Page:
Monthly Archives: August 2008

Red Cross Urges Vigilance As Gustav Swirls in the Gulf

ATLANTA August, 29 – As what could become Hurricane Gustav barrels towards the Gulf Coast, the Red Cross is moving both people and supplies into positions throughout the southeastern United States, including thousands of ready-to-eat meals and cots and dozens of Emergency Response Vehicles (ERVs). Prior to Gustav’s landfall, the Red Cross is preparing its own shelters and supporting other shelters that will be available for people needing to evacuate. Strategically placed warehouses and chapters allow the Red Cross to set up quickly in order to provide for the needs of those affected by storms and hurricanes. While Gustav is expected to make a Louisiana landfall, experts predict that it could impact other portions of the southeastern United States. For that reason, the Red Cross urges Georgians to prepare to take action if necessary.

Hurricanes Reach Far and Wide

Although hurricanes are coastal storms, they can carry their force inland for hundreds of miles. Heavy rains, flooding, and tornadoes add to the damage that hurricanes can cause. Georgians should keep a watchful eye on Tropical Storm Gustav, and prepare now and during the rest of hurricane season to stay alert for the formation of these powerful storms.

How Georgians Can Prepare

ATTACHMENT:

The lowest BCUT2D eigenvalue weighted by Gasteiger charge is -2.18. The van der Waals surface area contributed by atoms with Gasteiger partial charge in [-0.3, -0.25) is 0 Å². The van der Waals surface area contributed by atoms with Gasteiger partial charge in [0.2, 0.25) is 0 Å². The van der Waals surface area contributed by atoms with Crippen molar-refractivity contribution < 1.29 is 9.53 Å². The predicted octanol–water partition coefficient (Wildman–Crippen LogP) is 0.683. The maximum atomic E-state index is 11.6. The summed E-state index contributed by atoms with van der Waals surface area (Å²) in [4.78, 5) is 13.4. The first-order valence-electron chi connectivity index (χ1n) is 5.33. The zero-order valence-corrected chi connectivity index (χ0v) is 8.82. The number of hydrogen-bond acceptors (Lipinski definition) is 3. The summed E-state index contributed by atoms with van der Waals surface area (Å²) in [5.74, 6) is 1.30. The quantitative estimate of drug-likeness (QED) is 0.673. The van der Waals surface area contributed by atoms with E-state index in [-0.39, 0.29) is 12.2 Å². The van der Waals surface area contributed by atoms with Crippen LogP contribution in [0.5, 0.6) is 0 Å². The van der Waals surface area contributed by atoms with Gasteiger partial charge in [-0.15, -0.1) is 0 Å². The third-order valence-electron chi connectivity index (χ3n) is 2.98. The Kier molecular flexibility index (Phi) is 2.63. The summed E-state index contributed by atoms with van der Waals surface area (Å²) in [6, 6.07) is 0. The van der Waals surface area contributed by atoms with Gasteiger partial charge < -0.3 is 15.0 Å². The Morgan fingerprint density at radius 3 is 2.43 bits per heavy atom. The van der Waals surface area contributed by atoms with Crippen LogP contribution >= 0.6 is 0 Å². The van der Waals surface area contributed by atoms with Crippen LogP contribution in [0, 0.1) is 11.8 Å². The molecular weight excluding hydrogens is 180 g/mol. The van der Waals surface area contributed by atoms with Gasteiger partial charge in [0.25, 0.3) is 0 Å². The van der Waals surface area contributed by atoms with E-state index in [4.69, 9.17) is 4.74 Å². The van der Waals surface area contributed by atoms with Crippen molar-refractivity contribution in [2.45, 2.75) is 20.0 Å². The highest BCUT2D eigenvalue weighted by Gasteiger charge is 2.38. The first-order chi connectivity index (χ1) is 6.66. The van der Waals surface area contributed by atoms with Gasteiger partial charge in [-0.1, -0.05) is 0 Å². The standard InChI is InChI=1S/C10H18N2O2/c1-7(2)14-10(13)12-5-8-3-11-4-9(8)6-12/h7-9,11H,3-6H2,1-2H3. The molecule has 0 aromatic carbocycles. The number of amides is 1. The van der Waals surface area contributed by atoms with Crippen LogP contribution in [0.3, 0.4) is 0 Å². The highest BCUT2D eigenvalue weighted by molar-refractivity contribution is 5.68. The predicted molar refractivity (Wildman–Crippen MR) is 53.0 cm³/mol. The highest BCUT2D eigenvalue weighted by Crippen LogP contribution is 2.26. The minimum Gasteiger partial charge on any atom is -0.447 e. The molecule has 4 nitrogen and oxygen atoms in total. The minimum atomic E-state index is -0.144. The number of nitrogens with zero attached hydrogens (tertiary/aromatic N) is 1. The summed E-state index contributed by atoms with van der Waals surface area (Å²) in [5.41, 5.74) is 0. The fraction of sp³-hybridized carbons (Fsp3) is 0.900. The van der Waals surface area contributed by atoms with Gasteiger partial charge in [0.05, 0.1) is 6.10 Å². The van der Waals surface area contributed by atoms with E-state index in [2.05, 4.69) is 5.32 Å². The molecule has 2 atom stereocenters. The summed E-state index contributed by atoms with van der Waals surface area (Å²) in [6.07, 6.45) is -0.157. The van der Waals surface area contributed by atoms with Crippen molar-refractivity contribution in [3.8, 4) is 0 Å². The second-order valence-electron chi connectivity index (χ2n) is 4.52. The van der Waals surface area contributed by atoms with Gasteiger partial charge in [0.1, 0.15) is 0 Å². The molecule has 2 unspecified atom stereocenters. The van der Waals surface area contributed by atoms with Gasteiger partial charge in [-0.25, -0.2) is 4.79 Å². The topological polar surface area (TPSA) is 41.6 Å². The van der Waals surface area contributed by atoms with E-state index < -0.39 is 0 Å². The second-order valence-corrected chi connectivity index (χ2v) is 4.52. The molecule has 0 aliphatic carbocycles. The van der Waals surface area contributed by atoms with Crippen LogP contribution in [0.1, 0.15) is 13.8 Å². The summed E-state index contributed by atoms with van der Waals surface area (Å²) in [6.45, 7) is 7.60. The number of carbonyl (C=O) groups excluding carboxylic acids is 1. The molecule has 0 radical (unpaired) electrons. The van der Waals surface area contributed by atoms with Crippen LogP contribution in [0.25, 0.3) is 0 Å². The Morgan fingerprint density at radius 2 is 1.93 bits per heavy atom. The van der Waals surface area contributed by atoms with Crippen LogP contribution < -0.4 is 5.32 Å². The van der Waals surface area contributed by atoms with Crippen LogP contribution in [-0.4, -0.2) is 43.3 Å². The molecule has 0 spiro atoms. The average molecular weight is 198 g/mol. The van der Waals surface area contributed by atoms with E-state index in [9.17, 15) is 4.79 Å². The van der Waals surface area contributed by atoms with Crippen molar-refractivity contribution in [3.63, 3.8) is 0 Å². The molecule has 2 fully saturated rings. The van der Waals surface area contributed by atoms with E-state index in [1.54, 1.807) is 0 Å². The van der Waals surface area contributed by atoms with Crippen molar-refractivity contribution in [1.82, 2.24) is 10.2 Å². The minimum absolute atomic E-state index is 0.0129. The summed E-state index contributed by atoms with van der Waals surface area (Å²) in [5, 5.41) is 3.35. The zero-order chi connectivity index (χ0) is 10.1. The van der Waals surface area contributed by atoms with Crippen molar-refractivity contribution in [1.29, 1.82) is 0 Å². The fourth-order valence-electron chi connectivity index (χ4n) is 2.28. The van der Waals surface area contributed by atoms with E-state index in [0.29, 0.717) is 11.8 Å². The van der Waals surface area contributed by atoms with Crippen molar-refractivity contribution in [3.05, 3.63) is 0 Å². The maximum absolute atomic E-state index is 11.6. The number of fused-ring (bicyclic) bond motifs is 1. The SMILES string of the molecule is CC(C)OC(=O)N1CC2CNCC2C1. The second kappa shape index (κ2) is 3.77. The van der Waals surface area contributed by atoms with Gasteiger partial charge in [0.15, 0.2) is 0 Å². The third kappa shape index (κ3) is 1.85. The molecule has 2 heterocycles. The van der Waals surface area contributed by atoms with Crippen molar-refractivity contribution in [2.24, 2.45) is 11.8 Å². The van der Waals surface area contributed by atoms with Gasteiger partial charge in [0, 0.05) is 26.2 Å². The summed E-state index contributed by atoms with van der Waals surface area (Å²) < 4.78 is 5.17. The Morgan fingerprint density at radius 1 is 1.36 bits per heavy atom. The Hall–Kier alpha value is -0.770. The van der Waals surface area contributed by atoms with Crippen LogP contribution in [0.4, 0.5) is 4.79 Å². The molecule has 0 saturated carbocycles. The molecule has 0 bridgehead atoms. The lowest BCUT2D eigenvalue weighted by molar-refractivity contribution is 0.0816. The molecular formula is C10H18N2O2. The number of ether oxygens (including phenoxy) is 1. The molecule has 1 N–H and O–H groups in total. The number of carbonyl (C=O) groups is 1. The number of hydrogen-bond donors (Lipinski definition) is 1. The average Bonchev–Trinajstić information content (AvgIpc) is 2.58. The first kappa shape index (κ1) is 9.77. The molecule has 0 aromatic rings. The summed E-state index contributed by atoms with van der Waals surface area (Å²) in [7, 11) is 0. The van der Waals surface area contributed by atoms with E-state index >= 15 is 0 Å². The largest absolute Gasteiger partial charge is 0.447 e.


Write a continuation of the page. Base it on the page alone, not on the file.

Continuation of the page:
Call your local emergency management or planning and zoning office to find out if you live in an area that could flood during heavy rains.

Make a Plan- Talk with your family about the types of storms which can result with the passage of hurricanes.

Stay Informed- Listen to local radio and television reports for guidance when disaster threatens.

Build a Disaster Kit- Include canned food and a can opener, a first aid kit battery powered radio and flashlight with extra batteries and special items for infant, elderly or disabled family members.

 Red Cross Safe and Well- If you live in an area which might be heavily impacted by the storm, the Red Cross urges you to register yourself and your family on the Safe And Well website, to let family and friends around the country know of their status. The website can be updated following evacuation or following the storm.

The Safe and Well Website is Easy to Use

Visit RedCross.org, and click on the Safe and Well link.

Click on “List Myself as Safe and Well”, enter your pre-disaster address and phone number, and select any of the standard message options.

If you are concerned about a loved one, click “Search” and enter the person’s name and pre- disaster phone number OR address. If they have registered, you will be able to view the messages that they posted.

If yo don’t have internet access, you can call 1-800-RED-CROSS (1-800-733-2767) to register yourself and your family. Follow the prompts for disaster information.

For More Information

American Red Cross: www.redcross.org

National Weather Service: www.nws.noaa.gov

Georgia Emergency  Management Agency: www.gema.gov

All American Red Cross disaster assistance is free, made possible by voluntary donations of time and money from the American people. You can help the victims of thousands of disasters across the country each year by making a financial gift to the American Red Cross Disaster Relief Fund, which enables the Red Cross to provide shelter, food, counseling and other assistance to victims of disaster. The American Red Cross honors donor intent. If you wish to designate your donation to a specific disaster please do so at the time of your donation. Call 1-800-RED CROSS or 1-800-257-7575 (Spanish). Contributions to the Disaster Relief Fund may be sent to your local American Red Cross chapter or to the American Red Cross, P.O. Box 37243, Washington, DC 20013. Internet users can make a secure online contribution by visiting www.redcross.org.